Right, I'm only going to explain this once, so please listen carefully.
The UK Government has reduced VAT by 2.5%. So how much of a saving does this represent?
Let us suppose, for ease of calculation, that an item cost £100 on Friday.
Now, we wish to determine how much it will cost today, having had VAT reduced by 2.5%.
Many people have supposed that it will now cost £97.50 - in other words, 2.5% of £100 is £2.50, so you pay £2.50 less.
But this is not correct, because it corresponds to a price reduction of 2.5%, not a VAT reduction of 2.5%.
Instead, we must calculate how much VAT is currently being paid on the £100 item, and then reduce that, and recalculate the total.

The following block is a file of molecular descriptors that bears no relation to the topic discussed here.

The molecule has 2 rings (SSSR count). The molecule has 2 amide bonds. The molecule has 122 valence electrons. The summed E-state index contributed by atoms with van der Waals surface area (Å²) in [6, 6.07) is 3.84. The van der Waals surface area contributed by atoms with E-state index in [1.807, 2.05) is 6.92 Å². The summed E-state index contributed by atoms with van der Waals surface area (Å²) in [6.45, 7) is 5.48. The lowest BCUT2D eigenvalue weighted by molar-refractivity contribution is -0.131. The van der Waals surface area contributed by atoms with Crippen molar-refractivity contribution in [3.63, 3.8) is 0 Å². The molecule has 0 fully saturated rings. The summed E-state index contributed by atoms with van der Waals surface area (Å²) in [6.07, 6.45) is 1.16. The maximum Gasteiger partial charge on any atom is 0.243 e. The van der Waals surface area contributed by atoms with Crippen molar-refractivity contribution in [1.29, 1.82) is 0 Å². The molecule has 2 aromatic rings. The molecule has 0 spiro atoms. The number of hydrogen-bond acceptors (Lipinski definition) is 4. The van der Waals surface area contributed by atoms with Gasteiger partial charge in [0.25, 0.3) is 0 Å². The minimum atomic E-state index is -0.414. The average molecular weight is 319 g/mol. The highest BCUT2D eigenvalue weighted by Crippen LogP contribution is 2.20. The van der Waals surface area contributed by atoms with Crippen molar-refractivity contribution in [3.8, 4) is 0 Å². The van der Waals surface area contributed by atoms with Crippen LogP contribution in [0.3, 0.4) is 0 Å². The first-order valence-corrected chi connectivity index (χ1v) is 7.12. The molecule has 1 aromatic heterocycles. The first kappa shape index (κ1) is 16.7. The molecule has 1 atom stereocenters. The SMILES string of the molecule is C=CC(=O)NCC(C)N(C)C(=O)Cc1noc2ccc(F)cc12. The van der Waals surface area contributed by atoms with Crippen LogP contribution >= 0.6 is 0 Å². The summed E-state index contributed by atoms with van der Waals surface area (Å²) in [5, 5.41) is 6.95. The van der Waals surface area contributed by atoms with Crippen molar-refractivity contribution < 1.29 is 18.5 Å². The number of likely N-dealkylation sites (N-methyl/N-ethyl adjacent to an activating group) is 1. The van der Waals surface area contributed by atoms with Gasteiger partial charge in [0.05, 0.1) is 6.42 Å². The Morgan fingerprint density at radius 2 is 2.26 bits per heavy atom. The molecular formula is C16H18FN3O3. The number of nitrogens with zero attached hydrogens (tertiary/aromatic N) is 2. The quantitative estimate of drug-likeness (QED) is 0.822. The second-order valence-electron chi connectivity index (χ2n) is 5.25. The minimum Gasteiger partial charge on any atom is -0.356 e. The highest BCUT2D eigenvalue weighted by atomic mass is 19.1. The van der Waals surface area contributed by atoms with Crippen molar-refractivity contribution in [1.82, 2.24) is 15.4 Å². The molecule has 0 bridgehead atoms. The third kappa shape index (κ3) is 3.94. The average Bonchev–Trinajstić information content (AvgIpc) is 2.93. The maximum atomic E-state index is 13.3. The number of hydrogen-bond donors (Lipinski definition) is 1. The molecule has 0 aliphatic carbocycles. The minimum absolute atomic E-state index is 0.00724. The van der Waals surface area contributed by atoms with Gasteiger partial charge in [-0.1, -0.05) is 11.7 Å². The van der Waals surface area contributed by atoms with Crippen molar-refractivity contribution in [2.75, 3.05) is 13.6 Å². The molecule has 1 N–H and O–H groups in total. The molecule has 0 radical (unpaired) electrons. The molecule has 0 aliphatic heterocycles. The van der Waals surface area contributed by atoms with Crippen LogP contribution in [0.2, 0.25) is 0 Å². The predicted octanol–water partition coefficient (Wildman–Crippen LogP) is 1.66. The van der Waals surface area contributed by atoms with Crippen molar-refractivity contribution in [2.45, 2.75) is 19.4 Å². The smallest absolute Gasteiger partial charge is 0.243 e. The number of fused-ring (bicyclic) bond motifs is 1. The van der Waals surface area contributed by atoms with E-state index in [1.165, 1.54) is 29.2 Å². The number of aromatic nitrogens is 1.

£100 = full price
= cost of item + 17.5% of cost of item
= 117.5% of cost of item (because 'cost of item' = '100% of cost of item')
cost of item = £(100/117.5)*100
So, if an item cost £100 on Friday, then that price was made up of £85.11 for the item, plus £14.89 for VAT.
However, the VAT is now 15%, instead of 17.5%. This means that the total cost of the item is now:
total cost of item = cost of item + 15% of cost of item
= £85.11 + (£85.11*15)/100
= £85.11 + £12.77
And thus we see that the saving is, in fact £2.12, and not £2.50 as has been proposed.